LONDON — In its first full set of projections for 2023-24, the International Grains Council (IGC) is estimating a 1% increase in global grains output, led by an assumed recovery in corn (maize).
Global grain production is estimated at 2.283 billion tonnes, according to the IGC’s Grain Market Report issued on March 16.
“While this would boost overall supply, comparatively larger consumption gains could result in smaller end-season inventories, pegged 1% lower,” the IGC said.
Total trade is predicted to increase 1% to 411 million tonnes, mainly due to accelerating corn and sorghum deliveries into Asia.
With expanded acreage and improved yields, global soybean output in 2023-24 is projected to expand by 29 million tonnes, to 399 million tonnes.
“Assuming bigger crops in Asia, the 2023-24 world outturn could be the largest on record, with increases in uptake and inventories predicted,” the IGC said.
Expanded use of soybeans in the feed, food and industrial sectors will push uptake to a new high with stock accumulation likely. Trade is expected to reach a record at 173 million tonnes.
Rice production in 2023-24 is expected to expand by 2% to 522 million tonnes.
This includes gain in India and other key exporters. Food demand is expected to increase total use while a marginal increase in stocks is likely, the IGC said.
“Amid firmer demand from African and Asian importers, trade is expected to increase 3% year over year,” the IGC said.
Wheat production is estimated to drop from 801 million tonnes in 2022-23 to 787 million tonnes in 2023-24. Corn production in 2023-24 is expected to increase by about 52 million tonnes, to 1.202 billion tonnes.
The IGC also revised its estimates for 2022-23, increasing its total grains production estimate by 2 million tonnes compared to February.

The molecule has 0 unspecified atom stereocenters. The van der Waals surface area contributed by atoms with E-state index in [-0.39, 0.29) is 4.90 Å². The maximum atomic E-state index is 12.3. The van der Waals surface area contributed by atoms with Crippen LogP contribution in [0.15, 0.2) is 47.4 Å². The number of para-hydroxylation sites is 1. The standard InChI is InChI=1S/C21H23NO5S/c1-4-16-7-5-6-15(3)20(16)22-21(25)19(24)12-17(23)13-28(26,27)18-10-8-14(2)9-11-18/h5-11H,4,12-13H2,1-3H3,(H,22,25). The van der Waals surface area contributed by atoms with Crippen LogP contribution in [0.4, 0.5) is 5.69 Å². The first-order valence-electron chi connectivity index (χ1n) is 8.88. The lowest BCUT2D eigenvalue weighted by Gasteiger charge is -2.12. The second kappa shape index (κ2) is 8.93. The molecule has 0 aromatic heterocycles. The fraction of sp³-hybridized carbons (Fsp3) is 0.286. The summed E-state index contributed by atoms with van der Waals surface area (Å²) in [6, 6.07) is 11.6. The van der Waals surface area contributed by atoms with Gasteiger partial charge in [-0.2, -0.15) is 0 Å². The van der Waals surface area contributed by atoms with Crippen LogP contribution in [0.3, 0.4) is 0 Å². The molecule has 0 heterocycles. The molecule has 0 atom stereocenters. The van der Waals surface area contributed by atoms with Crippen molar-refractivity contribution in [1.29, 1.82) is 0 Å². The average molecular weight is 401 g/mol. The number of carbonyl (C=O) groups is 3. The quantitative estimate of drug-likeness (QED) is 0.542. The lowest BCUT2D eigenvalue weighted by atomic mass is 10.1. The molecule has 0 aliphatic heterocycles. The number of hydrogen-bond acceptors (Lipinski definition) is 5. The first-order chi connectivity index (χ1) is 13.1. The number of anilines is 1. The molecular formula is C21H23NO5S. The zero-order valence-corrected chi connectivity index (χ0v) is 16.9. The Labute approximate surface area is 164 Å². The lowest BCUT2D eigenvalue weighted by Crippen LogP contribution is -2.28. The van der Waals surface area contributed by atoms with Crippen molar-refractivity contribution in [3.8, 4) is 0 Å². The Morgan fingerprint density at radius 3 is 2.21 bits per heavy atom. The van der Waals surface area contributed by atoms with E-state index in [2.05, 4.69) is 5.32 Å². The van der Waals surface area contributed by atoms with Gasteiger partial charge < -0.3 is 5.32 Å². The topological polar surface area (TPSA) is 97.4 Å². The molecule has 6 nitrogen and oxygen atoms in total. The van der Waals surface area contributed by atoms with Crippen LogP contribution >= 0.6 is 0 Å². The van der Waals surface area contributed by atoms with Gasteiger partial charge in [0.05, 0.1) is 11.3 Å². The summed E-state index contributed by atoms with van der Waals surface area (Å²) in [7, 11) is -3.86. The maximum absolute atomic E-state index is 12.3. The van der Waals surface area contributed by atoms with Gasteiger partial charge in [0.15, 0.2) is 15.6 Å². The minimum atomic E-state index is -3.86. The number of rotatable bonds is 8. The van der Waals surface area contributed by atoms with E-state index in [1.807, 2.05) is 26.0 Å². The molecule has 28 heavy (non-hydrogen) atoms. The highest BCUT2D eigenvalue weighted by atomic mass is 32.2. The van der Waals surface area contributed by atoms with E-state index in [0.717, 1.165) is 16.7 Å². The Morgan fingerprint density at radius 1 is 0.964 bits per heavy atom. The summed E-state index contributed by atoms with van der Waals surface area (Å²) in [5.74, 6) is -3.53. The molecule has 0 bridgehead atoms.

Total production now is expected to reach 2.250 billion tonnes, which is 2% lower year-over-year and the first drop since 2017-18. The IGC said the reduction primarily was due to a smaller corn crop.
“Consumption is also forecast to contract, mainly on reduced feed use but, with a relatively steeper fall in supply, ending stocks will shrink by 2%, to an eight-season low,” the IGC said.
The 5-million-tonne drop in consumption from the February estimate is linked to softer corn demand, the IGC said.
Total trade for 2022-23 is estimated at 407 million tonnes, a 4% drop year-over-year, amid smaller coarse grain shipments.
Global soybean production is estimated at 370 million tonnes, up 4% year-over-year but 8 million tonnes lower than the previous forecast due to worsening prospects in Argentina, the IGC said. A large Brazilian crop will largely offset smaller harvests elsewhere, it said.
“With uptake advancing modestly, stocks are set to tighten,” the IGC said. “Resting on shipments to China, Argentina and a range of other buyers, trade is forecast to rise solidly.”